Why Castings?

Why Castings?

The casting process has existed for centuries, yet this question still comes up from time to time.  At Smith Foundry we even ask that same question.  Not everything is best made as a casting, and even if it is, there are usually a dozen ways to make it.  The foundry’s job is to gather as much information as we can about the project and desired outcomes and if it makes sense as a casting, quote appropriate tooling and a casting solution that fits.  Sounds pretty simple.

Mystery of casting

Metal casting has been referred to as “Black Magic” by some, and for somewhat understandable reasons.  It’s not always easy to get your head around the fact that molten cast iron that pours like water can turn into a strong and versatile material when solid.  On top of that this process takes place hidden in a black box of sand.  That is exactly what makes castings such a great option.  Smith Foundry can produce some really innovative and dramatic shapes and features much more economically than any other process.  Smooth, flowing, good looking designs.  3d modeling has helped eliminate some of the mystery, as have 3d printing and solidification modeling.  These tools make it much easier to collaborate with customers on design and to visualize what is going on in the black box.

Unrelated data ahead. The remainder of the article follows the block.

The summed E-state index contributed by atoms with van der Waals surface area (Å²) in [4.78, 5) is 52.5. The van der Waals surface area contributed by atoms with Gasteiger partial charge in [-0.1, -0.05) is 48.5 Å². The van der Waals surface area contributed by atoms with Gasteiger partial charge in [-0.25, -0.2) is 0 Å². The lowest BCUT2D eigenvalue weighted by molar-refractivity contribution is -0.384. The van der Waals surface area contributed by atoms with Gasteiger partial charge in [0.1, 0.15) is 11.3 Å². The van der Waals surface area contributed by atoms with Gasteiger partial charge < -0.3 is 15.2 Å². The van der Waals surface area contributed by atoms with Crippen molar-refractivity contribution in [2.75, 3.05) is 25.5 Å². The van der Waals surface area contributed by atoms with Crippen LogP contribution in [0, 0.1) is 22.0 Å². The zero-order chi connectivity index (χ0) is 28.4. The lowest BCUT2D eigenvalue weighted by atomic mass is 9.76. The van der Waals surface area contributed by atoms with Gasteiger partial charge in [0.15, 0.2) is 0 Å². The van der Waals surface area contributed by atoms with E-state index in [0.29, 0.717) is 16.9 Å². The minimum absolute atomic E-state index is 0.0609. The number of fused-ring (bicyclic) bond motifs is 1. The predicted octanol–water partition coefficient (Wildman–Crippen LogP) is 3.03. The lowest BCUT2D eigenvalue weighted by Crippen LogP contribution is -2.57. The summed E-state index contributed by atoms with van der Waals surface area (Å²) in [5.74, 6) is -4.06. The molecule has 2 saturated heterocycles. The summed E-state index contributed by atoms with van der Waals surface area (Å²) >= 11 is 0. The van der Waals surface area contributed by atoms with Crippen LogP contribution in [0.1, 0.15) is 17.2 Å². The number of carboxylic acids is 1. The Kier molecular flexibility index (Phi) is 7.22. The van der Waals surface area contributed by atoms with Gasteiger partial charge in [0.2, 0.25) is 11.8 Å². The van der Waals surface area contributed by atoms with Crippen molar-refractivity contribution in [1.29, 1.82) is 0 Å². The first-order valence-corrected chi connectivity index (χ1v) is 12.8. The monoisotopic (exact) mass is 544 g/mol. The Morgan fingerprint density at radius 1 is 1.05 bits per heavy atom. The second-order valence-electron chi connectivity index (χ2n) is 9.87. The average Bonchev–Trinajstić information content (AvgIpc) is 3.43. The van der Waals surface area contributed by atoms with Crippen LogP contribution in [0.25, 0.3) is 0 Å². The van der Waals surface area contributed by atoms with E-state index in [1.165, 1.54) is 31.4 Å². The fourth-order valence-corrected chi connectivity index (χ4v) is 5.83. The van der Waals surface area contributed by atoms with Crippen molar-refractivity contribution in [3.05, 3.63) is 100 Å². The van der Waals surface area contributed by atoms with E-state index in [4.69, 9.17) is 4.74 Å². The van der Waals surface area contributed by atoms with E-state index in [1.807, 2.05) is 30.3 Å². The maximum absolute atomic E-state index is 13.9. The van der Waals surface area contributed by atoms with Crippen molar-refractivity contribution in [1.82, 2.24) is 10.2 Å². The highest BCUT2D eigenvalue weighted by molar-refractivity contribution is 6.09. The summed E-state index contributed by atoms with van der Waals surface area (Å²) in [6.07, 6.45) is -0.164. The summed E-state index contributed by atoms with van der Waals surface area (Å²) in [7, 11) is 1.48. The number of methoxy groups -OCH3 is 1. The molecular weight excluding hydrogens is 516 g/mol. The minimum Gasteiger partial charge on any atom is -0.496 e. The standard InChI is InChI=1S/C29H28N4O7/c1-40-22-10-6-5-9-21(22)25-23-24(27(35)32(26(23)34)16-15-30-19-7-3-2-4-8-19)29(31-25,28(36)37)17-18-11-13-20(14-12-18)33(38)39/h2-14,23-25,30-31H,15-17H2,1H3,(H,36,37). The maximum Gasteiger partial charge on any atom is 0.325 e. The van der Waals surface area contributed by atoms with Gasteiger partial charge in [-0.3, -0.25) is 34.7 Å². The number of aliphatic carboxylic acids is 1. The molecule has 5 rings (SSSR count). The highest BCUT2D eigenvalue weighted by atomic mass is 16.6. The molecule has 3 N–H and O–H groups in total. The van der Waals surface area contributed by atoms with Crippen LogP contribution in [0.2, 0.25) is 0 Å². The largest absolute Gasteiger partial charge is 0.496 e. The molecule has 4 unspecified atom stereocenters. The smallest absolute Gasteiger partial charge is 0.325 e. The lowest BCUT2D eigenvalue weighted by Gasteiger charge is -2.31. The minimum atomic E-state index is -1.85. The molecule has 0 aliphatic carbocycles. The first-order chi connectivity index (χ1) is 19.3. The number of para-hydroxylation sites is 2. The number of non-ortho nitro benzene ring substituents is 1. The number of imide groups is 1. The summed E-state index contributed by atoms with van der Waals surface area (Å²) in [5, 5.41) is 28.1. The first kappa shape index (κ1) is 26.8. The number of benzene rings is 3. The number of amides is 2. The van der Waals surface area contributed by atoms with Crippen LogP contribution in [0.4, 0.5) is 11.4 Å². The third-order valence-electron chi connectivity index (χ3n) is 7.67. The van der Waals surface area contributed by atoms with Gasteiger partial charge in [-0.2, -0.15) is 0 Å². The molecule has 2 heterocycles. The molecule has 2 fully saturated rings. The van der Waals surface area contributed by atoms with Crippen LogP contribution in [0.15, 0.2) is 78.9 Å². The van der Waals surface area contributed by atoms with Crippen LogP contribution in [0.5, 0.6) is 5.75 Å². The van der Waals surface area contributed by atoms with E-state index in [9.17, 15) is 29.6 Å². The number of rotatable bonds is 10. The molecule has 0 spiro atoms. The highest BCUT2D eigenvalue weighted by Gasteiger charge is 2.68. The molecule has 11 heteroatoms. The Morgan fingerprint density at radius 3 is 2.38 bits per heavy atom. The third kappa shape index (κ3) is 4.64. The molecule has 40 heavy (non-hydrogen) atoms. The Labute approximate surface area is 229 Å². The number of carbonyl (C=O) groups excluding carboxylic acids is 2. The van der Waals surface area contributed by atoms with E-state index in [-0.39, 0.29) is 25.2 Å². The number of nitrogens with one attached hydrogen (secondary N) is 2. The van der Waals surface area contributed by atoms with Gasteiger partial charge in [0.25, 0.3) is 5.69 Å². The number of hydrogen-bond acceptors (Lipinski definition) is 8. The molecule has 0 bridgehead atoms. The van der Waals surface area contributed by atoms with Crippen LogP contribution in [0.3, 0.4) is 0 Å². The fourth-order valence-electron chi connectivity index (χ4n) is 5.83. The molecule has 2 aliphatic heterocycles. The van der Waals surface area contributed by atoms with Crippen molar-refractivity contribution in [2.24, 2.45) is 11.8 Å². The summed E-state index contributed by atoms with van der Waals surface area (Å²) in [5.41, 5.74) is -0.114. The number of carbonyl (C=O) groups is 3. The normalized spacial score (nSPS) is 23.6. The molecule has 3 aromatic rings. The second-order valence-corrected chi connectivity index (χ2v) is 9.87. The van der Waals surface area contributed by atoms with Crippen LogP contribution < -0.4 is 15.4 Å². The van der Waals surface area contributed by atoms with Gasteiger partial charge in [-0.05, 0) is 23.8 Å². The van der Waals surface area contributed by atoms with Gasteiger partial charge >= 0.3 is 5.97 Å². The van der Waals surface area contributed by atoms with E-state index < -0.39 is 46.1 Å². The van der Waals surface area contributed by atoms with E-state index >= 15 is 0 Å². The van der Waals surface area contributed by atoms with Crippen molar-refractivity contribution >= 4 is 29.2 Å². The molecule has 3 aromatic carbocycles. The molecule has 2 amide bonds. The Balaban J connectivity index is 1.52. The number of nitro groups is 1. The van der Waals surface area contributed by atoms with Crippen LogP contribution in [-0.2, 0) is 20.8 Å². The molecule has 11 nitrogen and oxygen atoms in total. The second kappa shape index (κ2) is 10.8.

Building block mentality of fabrication

Nothing wrong with fabrications, they definitely serve a purpose, but I don’t see too many sexy looking ones.  They get the job done, but tend to look like a bunch of building blocks glued together.  Not only do they look blocky, welding opens up potential failure points and there are directional properties to take into consideration.  With castings, not only can you get a sexy looking part, but you eliminate welding and have isotropic properties (nearly the same properties in all directions).  To see examples of this contrast, check out the Accolades section on the website to see some projects that illustrate these differences.
Over the next few months we will be posting some articles with tips for making the most of your casting design.  In the meantime, if you’d like to learn more about casting conversions or wanting some assistance, please contact our team.
Larry Kramer 

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